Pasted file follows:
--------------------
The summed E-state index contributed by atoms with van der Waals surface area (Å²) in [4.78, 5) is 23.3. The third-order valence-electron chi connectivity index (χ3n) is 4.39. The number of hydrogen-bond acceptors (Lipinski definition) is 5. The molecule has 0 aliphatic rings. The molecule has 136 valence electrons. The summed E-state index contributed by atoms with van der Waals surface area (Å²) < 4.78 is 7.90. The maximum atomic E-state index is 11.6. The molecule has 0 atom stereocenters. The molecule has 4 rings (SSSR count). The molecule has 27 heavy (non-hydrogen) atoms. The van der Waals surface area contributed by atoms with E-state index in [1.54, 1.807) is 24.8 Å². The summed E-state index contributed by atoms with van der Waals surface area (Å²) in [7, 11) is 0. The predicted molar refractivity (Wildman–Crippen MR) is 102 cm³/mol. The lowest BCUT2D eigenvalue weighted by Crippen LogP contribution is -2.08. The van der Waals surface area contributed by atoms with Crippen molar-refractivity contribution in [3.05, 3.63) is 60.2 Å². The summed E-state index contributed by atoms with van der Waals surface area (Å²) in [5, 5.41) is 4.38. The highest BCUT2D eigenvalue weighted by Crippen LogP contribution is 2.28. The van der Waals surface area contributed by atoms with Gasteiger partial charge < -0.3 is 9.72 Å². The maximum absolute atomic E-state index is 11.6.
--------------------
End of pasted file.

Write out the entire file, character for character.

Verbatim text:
The summed E-state index contributed by atoms with van der Waals surface area (Å²) in [4.78, 5) is 23.3. The third-order valence-electron chi connectivity index (χ3n) is 4.39. The number of hydrogen-bond acceptors (Lipinski definition) is 5. The molecule has 0 aliphatic rings. The molecule has 136 valence electrons. The summed E-state index contributed by atoms with van der Waals surface area (Å²) < 4.78 is 7.90. The maximum atomic E-state index is 11.6. The molecule has 0 atom stereocenters. The molecule has 4 rings (SSSR count). The molecule has 27 heavy (non-hydrogen) atoms. The van der Waals surface area contributed by atoms with E-state index in [1.54, 1.807) is 24.8 Å². The summed E-state index contributed by atoms with van der Waals surface area (Å²) in [7, 11) is 0. The predicted molar refractivity (Wildman–Crippen MR) is 102 cm³/mol. The lowest BCUT2D eigenvalue weighted by Crippen LogP contribution is -2.08. The van der Waals surface area contributed by atoms with Crippen molar-refractivity contribution in [3.05, 3.63) is 60.2 Å². The summed E-state index contributed by atoms with van der Waals surface area (Å²) in [5, 5.41) is 4.38. The highest BCUT2D eigenvalue weighted by Crippen LogP contribution is 2.28. The van der Waals surface area contributed by atoms with Gasteiger partial charge < -0.3 is 9.72 Å². The maximum absolute atomic E-state index is 11.6.